Natural-born thrillers

Herbal drugs may be legal, but are they safe? asks Emma Cook. And do they work anyway?
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Indy Lifestyle Online
For Every chemical drug, a herbal equivalent will surely follow. So, it should come as no surprise that even ecstasy has spawned a natural alternative - "herbal highs".

They may sound anodyne, but the effects are meant to be anything but. "Literally rob your mind with a concoction of psychedelic sensations," raves the description of one herbal pill, Mind Banditz. Charly Hughes, owner of Dr Herman's, a shop that sells club merchandise and other herbal products, started producing the range a month ago for his two branches in Manchester and Camden, north London.

They are, he says, 100 per cent natural and, for the moment at least, completely legal. "Our aim is to produce a natural herbal synthesis that provides an alternative to taking illegal drugs. With these pills, people know what they're buying and they won't have rubbish in them." What they do have instead, according to Hughes, is a mixture of ingredients including calamus, "a known psychedelic used by Cree Indians", guarana, ginseng, amino acid and kola nut, "a strong African stimulant that gives pleasant spinal tingles with loads of energy".

Costing between pounds l and pounds 4 per tablet (you can take up to ten at a time), punters can choose from a number of different ones, all sounding uncannily similar to the real thing: Love Doves, Druid's Dream, Mind Banditz, Yellow Submarines and Jack In A Box. According to the manufacturer's blurb, Love Doves contain "MDA-like substances - MDA is a cousin of MDMA and this gives the loved-up, emphatic feelings that supply the difference."

They may be marketed in a similar way to ecstasy, but, claims Hughes, their product is actually a very sensible response to drug culture. "All of them have been tested," he says. "We take people through the possible effects you can expect. If we can say to kids, 'Don't take ecstasy, take something natural instead,' I think that's a valuable role for us to play."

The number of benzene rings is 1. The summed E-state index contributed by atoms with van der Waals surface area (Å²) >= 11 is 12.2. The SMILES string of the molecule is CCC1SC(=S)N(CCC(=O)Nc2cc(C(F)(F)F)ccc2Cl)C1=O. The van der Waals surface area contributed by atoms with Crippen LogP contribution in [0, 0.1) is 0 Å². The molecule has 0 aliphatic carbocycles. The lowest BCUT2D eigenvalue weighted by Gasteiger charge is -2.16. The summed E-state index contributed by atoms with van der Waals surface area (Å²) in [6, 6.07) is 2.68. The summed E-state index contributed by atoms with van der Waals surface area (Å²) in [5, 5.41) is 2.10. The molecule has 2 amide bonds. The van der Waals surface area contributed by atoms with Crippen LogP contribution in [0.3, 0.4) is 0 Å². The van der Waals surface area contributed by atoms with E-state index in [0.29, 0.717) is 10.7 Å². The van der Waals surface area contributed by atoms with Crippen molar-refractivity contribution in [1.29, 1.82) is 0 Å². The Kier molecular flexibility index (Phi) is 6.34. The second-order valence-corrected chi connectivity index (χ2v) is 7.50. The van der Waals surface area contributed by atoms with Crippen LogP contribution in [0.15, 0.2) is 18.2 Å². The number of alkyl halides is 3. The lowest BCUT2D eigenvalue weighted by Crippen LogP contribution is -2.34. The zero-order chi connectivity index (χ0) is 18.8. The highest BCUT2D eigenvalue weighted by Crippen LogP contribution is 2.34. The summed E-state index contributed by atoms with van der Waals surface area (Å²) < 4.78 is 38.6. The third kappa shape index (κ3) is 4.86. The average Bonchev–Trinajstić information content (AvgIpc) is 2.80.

But Professor Vincent Marks, dean of medicine at the University of Surrey, cautions: "It really plays on people's fear of synthetic versus natural. The deadliest poisons come from plants and nature has invented far more chemicals than mankind." But Hughes argues: "The majority of the ingredients contained in Love Doves are available in most health-food stores. And certainly no herbal high carries any of the risks associated with illicit drug use."

But the fact that these pills do claim to have a physiological effect has already attracted the attention of the Department Of Health, which is currently investigating the "herbal highs" market. A DoH spokesperson explains: "We know they're unlicensed medicines and their sale is illegal. We need to find out which ones are really innocuous and which ones should be licensed as medicines."

Since they went on sale a month ago, Dr Herman's in Camden has sold about 100 a week. One customer enthuses: "You feel light and fluffy with masses of energy. They made me feel totally blissed out."

But the verdict from an office guinea pig was considerably less effusive. After two supposedly mind-altering Yellow Submarines, he commented: "You'd probably have to take about 20 to have a strong effect. Absolutely no visual distortions and nothing that's at all overpowering. I feel quite buzzy, but I'm still waiting to go over into another dimension."